A whistleblower has revealed critical Telstra exchanges in Bendigo have little fire protection, threatening communications systems across the country.
The source said the city’s main and smaller exchanges were at risk of a fire similar to the one that shut down phone and internet services across south west Victoria in November last year.
The source claimed fire protection at Telstra’s major communications hub in Short Street was “extremely lacking” and a major fire at the main exchange would “take out a fair proportion of communications systems across Australia”, including the internet and 000 calls.
“There are a lot of satellite dishes on top which provide a lot of satellite communications,” the source said.
“It’s a fairly major passage between Melbourne, Sydney and other cities.”
The whistleblower also claimed fire alarms had been removed or deactivated at most smaller exchanges, labelled “less important” in a letter sent to the Metropolitan Fire Brigade from building consultants Henry Group in 2011.
The source said of Bendigo’s 10 exchanges, only the main ones in Short and Williamson streets had smoke detectors, some of which were broken.
They said fire protection at the two main exchanges was faulty and inadequate.
“And the exchanges with no alarms, they rely on equipment failure; if multiple pieces of equipment fall over, that’s how they know there’s a fire,” the source said. “The ones that do have protection sense smoke, that’s all... there’s no heat detection units, there’s no fire suppression.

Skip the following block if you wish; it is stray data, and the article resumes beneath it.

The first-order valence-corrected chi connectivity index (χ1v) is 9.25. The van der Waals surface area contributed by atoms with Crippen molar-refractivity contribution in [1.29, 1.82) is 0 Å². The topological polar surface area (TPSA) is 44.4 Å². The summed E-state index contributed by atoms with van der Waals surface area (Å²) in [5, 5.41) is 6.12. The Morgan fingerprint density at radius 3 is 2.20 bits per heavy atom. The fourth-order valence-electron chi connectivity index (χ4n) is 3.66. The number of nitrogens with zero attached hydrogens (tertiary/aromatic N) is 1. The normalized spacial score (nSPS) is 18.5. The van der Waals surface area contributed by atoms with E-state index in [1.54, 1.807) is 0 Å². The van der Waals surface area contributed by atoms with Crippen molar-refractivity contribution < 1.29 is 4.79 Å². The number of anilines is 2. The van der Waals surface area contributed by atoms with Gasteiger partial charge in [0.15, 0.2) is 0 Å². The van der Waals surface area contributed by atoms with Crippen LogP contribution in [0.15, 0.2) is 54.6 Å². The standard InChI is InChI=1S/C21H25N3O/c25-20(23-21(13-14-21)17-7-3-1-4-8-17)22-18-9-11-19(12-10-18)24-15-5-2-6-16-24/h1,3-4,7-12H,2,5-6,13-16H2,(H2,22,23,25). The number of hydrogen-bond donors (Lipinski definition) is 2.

“The fire extinguishers were removed from most of the exchanges. They figure if there are fire extinguishers, they’ve got to train the person and show them how to use them.”
The source said a Telstra statement on January 8 that all exchanges were protected by “state-of-the-art” systems was false.
The source said it could take some time for smoke to be detected in some situations, with smoke needing to spread to a section with working alarms before an alert was raised.
A Telstra spokesman told the Bendigo Advertiser all major exchanges had smoke and fire detection equipment.
The spokesman said fire detection equipment was monitored by local authorities and Telstra’s Global Operations Centre.
The Telstra spokesman said the Building Code of Australia did not require smaller portable exchange sites (known as “SCAX” sites) to contain smoke and fire detection equipment because of their size.
“Generally, these are effectively demountable huts, with a single small room,’’ the spokesman said.
“The BCA contains different requirements for different types and sizes of buildings, so the fire safety measures in many of our buildings vary due to the requirements of the BCA.” Telstra is reviewing all of the company’s exchanges following the November blaze in Warrnambool.
The federal government is also reviewing the Warrnambool exchange.
Minister for Broadband, Communications and the Digital Economy Stephen Conroy said in Bendigo this week that regional areas often had older infrastructure and the safety concerns should be raised with Telstra.
“Look, if there’s suggestions that the Bendigo exchange may not be fireproof enough, then that should be taken up with Telstra immediately,” he said.
“We’ve all moved so much of our lives online that the telephone network is now a vital piece of infrastructure.
“So if it’s going to be compromised and these exchange fires are relatively rare, the impact is so much greater than it was than when the network was designed.
“We don’t want to see a repetition of what happened in Warrnambool.”